Saturday, 27 April 2013

Hythe, Essex

St Leonard is in the care of the CCT so I was pretty sure it would be open but found it locked with two keyholders who were both out. Technically speaking finding it locked was my fault as a sign clearly stated that it is open on Saturday 11-3 and Tuesday 12-3 and that "at other times the key may be available", so I was at the right place but at the wrong time. To be fair it is opened by a voluntary custodian and I assume the opening times are dictated by his other commitments; also I don't think it's a particularly interior from what I've seen on the web.

ST LEONARD. Close to the street. Impressive but much restored. The battlements and pinnacles of the C14 W tower (angle buttresses) e.g. are new. The S porch is rebuilt, the (embattled) S aisle has new windows. The N side is more rewarding. N aisle of c. 1330, N chancel chapel of c. 1500. The N arcades show these dates clearly too. The piers of the Dec style are quatrefoil, as usual, the C15 piers are of four shafts and four hollows in the diagonals. The arch mouldings differ too. The C15 type appears in the S arcade, the W bay of the N arcade and both chancel chapels. Modest hammerbeam roof in the nave. - FONT. Octagonal, Perp, with shields in quatrefoils and big leaves. - PLATE. Fine Mazer with gilt rim, 1521; large Elizabethan Cup; large Cup probably of 1624; Paten of 1713.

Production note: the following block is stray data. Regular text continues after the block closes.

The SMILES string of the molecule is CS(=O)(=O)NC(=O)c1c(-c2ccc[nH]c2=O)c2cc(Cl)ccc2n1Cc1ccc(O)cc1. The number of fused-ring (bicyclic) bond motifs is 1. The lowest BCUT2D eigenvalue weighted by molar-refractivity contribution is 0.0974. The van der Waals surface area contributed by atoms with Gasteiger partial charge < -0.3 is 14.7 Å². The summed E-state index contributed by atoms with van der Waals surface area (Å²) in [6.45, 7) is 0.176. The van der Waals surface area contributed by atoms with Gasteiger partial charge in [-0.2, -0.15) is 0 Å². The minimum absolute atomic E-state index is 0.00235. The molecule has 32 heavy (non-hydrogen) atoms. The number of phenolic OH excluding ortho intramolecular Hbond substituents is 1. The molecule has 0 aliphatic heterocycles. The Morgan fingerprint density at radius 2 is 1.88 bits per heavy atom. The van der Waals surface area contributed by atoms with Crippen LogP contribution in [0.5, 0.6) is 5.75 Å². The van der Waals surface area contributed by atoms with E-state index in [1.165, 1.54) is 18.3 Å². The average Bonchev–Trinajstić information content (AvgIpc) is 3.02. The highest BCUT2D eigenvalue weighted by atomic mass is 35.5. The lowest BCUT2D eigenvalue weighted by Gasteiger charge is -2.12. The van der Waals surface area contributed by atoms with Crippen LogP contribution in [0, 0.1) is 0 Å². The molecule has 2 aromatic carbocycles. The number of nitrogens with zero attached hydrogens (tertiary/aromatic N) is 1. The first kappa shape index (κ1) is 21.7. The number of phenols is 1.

St Leonard (3)

St Leonard’s is at the Hythe, a 14th century church with a beautiful hammerbeam roof 400 years old, richly moulded, and well lit from the clerestory. Four angels which once held it up are in the vestry. The roofs of two chapels are a century older than the nave’s. There are six old chairs, a mazer bowl of 1521 with a silver rim, and an Elizabethan cup with two bands of ornament, and two medieval bells still ringing in the tower, from which a remarkable clock face of stone looks down. It is as old as 1500 and has carved spandrels. Two heads which once supported the roof beam still project from the walls at the chancel arch. The windows are attractive with 24 big ļ¬gures, among them Thomas Becket, Helena, Ethelbert, the Confessor, and Charles Stuart. The door by which we come and go is 500 years old and pierced with holes made by the bullets of the Parliament men in the Civil War.

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